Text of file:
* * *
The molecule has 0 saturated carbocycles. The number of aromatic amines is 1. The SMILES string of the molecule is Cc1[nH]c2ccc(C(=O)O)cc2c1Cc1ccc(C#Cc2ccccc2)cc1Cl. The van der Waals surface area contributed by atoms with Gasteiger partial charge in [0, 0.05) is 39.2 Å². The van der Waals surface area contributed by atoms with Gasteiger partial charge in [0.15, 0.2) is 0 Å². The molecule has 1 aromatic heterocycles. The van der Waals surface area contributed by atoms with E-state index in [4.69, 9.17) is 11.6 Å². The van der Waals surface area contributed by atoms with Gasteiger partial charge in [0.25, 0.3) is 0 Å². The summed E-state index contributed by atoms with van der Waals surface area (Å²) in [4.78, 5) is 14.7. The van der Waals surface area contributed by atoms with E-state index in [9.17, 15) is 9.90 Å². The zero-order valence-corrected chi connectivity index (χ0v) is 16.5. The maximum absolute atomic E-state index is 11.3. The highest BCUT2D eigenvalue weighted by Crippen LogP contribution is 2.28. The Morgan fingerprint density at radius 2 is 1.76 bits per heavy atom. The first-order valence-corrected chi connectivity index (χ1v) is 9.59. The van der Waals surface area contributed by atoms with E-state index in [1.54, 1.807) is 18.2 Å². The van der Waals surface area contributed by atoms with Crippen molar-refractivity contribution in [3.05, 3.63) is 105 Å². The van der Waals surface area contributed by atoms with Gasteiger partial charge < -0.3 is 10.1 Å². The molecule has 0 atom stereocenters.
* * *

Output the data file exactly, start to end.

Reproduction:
The molecule has 0 saturated carbocycles. The number of aromatic amines is 1. The SMILES string of the molecule is Cc1[nH]c2ccc(C(=O)O)cc2c1Cc1ccc(C#Cc2ccccc2)cc1Cl. The van der Waals surface area contributed by atoms with Gasteiger partial charge in [0, 0.05) is 39.2 Å². The van der Waals surface area contributed by atoms with Gasteiger partial charge in [0.15, 0.2) is 0 Å². The molecule has 1 aromatic heterocycles. The van der Waals surface area contributed by atoms with E-state index in [4.69, 9.17) is 11.6 Å². The van der Waals surface area contributed by atoms with Gasteiger partial charge in [0.25, 0.3) is 0 Å². The summed E-state index contributed by atoms with van der Waals surface area (Å²) in [4.78, 5) is 14.7. The van der Waals surface area contributed by atoms with E-state index in [9.17, 15) is 9.90 Å². The zero-order valence-corrected chi connectivity index (χ0v) is 16.5. The maximum absolute atomic E-state index is 11.3. The highest BCUT2D eigenvalue weighted by Crippen LogP contribution is 2.28. The Morgan fingerprint density at radius 2 is 1.76 bits per heavy atom. The first-order valence-corrected chi connectivity index (χ1v) is 9.59. The van der Waals surface area contributed by atoms with E-state index in [1.54, 1.807) is 18.2 Å². The van der Waals surface area contributed by atoms with Crippen molar-refractivity contribution in [3.05, 3.63) is 105 Å². The van der Waals surface area contributed by atoms with Gasteiger partial charge < -0.3 is 10.1 Å². The molecule has 0 atom stereocenters.